Photograph by Marta Bevacqua / Trunk Archive

 

Welcome to The Overview, a weekly newsletter in which Editor-in-Chief Willow Defebaugh offers an aerial view of the latest events in climate and culture—and how they all fit together.

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“Nature has taught me so much about moving with the seasons…the frenetic pace of doing, doing, doing without being present with each other and the season we are in, what is happening around us, is unnatural and counter to life.”

Brenda Salgado

Autumn has arrived outside my window in Brooklyn, and with it, the turning of the leaves and the artistry that announces their impending absence. In botany, temperate trees that forfeit their foliage in follow with the seasons are called deciduous. By contrast, trees that retain their verdancy all throughout the year are known as evergreen. The word deciduous itself means “falling off or shed seasonally or at a certain stage of development in the life cycle.” Trees that fall under this description are more than a vibrant display of nature’s virtuosity; they offer an elegant map for navigating the passage of time.

 

During summer, deciduous trees are easily recognizable by their large leaves; think of the star-shaped maple and chestnut leaves that stretch out in every direction, the longness of willow leaves, elliptical elms. Meanwhile, evergreen leaves tend to have less surface area; think of the thinness of cedar leaves, the narrowness of pine needles, slender spruces. Deciduous leaves grow generously in order to capture maximum sunlight during summer months so that the trees have enough energy to last them through winter when dwindling daytime means less light and water in leaves would freeze—a form of forecasting for the future.

 

As temperatures drop with the arrival of autumn, hormones in deciduous trees trigger a process known as abscission. The trees begin to absorb the nutrients of their leaves, transferring it to their roots for safekeeping—to eventually serve as reservoirs for winter. Among the molecules broken down is chlorophyll, which makes the leaves appear green. As this pigment recedes, these leaves begin to take on red, orange, and yellow hues. At the end of this natural process, they begin to fall off—each fragment of foliage having fulfilled its purpose.

 

Come winter, abscission has allowed deciduous trees to conserve energy by removing their most vulnerable parts. Holding onto their leaves would require a great deal of sustenance in order to repair and maintain them amidst the harshness of the freezing cold—as is the case with evergreen trees, which need more nutrients to stay in good condition consistently throughout the year. Thanks to their preparation during preceding seasons, deciduous trees are able to survive the winter with fewer needs. They can rest with branches bare before blooming again.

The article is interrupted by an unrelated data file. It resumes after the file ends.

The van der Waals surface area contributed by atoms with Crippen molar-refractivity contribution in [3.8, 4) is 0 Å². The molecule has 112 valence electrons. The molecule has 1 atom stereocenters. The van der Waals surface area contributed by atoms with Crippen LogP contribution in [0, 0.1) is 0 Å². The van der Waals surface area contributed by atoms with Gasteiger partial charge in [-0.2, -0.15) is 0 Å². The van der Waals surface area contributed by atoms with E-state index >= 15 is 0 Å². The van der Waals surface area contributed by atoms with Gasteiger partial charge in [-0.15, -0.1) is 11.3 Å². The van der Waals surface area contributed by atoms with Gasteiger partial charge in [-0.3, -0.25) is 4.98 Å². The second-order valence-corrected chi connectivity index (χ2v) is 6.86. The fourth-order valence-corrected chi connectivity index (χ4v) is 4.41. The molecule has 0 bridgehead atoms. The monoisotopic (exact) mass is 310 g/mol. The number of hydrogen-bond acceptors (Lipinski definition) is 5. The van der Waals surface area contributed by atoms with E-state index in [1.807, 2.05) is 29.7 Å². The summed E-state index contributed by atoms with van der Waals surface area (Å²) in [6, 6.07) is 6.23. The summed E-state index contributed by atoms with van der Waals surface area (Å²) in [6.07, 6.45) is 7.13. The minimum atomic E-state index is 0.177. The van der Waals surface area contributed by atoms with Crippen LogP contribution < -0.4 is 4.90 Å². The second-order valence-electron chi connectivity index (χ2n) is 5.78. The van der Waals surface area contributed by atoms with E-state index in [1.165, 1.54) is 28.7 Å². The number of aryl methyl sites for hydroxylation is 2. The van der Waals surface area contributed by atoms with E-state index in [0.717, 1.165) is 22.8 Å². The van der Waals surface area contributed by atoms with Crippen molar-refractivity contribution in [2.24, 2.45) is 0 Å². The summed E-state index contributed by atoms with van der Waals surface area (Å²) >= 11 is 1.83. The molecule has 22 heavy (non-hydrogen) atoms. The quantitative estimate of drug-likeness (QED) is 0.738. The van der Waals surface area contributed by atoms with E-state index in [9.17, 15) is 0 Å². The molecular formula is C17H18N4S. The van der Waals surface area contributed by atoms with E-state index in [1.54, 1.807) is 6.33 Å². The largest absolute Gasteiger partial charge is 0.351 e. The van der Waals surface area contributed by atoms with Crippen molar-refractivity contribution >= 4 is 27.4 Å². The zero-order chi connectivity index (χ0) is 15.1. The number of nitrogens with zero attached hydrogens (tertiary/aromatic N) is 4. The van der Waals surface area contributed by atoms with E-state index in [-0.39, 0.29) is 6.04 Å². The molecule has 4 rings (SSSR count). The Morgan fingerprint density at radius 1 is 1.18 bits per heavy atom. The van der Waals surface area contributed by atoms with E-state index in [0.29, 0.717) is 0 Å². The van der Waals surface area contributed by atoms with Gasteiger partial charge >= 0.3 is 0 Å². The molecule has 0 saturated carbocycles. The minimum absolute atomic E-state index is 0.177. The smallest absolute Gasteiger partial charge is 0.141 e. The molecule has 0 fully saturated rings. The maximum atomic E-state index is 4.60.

When the birds sing of the return of spring, barren branches serve another purpose: propagation. Many deciduous trees and other plants flower when they are leafless. With barren branches and empty appendages, chances increase for pollination by wind as well as winged visitors that might otherwise miss the flowers. This approach is not without its dangers; when temperatures fluctuate, these flowers can be frozen by frost, left exposed to the elements. When the time comes, deciduous plants take the risks required of regeneration.

 

Deciduous trees are an extraordinary example of what it looks like to live in harmony with the cycles of nature—and what hangs in the balance should fossil fuel pollution continue to wreak havoc on our climate and the intricate and delicate processes that depend on it. As Atmos social media editor Elie Gordon pointed out in a recent post, of all the seasons, autumn may be the first casualty of climate change; research has found that, with higher temperatures and therefore more productive summers, trees start shedding their leaves earlier, significantly impacting their ability to capture and store carbon from the atmosphere.

 

I wonder if evergreens envy the progression of their deciduous kin—if firs and hemlocks long to lose their leaves and change colors with the weather. I wonder if ashes and rowans ever wish they could make the seasons stand still, to stay the same. However perilous the path, this willow would rather be deciduous any day. I would rather savor the sweetness of the sun and be mindful of the future. I would rather release my grip on the past and show how glorious it can look to let go of what’s no longer working. I would rather use my energy wisely and repose when the time is right. I would rather risk it all and watch our world come alive again. Wouldn’t you?

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